Close your eyes and imagine New York Giants' 6'6"/ 330lb backup tackle James Brewer sleeping on a twin size mattress, similar to the one you had when you were a child. Okay, maybe that was a bad idea … but that has been the reality for many Giants players for the duration of training camp. With guys like Marvin Austin, Will Beatty and James Brewer all missing time with back issues, the quality of the mattresses at UAlbany have become a hot discussion.
It's important to note that the team supplies the mattresses, not UAlbany. However, as NFL athletes spend countless hours of each offseason training and getting into shape for the season, it's understandable how players can get frustrated over having to wake up with muscle aches after sleeping on small, rock hard mattresses. On Tuesday, Will Beatty shed light in the issue.
“You spend a lot of money getting your house right and then you come here and it just ain’t the same. You hit up Wal-Mart a few times, get some Tempur-Pedic toppers, your own blankets and, eh, it’s not the same,” he said.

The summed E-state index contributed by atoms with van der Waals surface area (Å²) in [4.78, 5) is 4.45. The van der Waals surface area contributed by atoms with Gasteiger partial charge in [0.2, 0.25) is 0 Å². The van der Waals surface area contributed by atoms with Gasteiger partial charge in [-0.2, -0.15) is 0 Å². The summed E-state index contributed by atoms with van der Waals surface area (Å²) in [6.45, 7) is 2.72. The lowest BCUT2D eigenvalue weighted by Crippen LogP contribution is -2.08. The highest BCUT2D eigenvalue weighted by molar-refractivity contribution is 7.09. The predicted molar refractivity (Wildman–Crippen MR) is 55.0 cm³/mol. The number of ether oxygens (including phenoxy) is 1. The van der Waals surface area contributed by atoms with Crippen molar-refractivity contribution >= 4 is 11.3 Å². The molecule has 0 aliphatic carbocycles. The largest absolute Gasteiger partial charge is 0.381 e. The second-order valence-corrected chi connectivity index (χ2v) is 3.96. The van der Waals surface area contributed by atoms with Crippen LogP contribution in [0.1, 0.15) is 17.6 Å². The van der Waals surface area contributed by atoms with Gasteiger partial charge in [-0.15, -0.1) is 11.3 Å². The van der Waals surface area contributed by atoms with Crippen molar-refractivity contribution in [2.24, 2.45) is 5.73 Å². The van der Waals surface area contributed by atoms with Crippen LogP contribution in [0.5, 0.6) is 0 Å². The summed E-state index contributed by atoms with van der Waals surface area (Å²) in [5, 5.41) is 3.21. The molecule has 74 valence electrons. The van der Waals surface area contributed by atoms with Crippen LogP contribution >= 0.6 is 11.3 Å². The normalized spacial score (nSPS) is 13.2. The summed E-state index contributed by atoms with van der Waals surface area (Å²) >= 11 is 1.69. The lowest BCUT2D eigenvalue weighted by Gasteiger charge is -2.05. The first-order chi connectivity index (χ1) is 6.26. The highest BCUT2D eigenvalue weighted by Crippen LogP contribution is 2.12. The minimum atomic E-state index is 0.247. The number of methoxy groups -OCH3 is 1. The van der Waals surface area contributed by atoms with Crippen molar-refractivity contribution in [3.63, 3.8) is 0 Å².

While the accommodations at training camp are in no way an attempt to replicate a five-star hotel, one would think the Giants would do anything and everything to make sure their players were getting good, comfortable rest in order for their bodies to recuperate from the day's activities.
That seems not to be the case. With several players coming out and publicly stating their displeasure with their mattresses, this seemingly minor issue has left many wondering whether it has anything to do with the slew of injuries that have devastated the defensive tackle position. Tight end Martellus Bennet had his own take on the mattresses at camp.
“We’re big humans. Every bed is small,” Bennett said. “You can’t put a damn dinosaur in a twin-sized bed. … A normal-sized human jumps into a regular-sized bed and it fits perfectly. Large, big humans jump in a regular-sized bed, the bed’s too small."
As the season progresses this is an issue that will likely fade into obscurity. However, for now, it has the team wondering if the conditions at training camp are worth subjecting their multi-million dollar athletes too in the future. With the decrease in the allowed number of practices under the new collective bargaining agreement, it may not be worth it to travel all the way up to Albany anymore. It will be interesting to see what the team decides on whether to return to UAlbany for training camp in the coming years.
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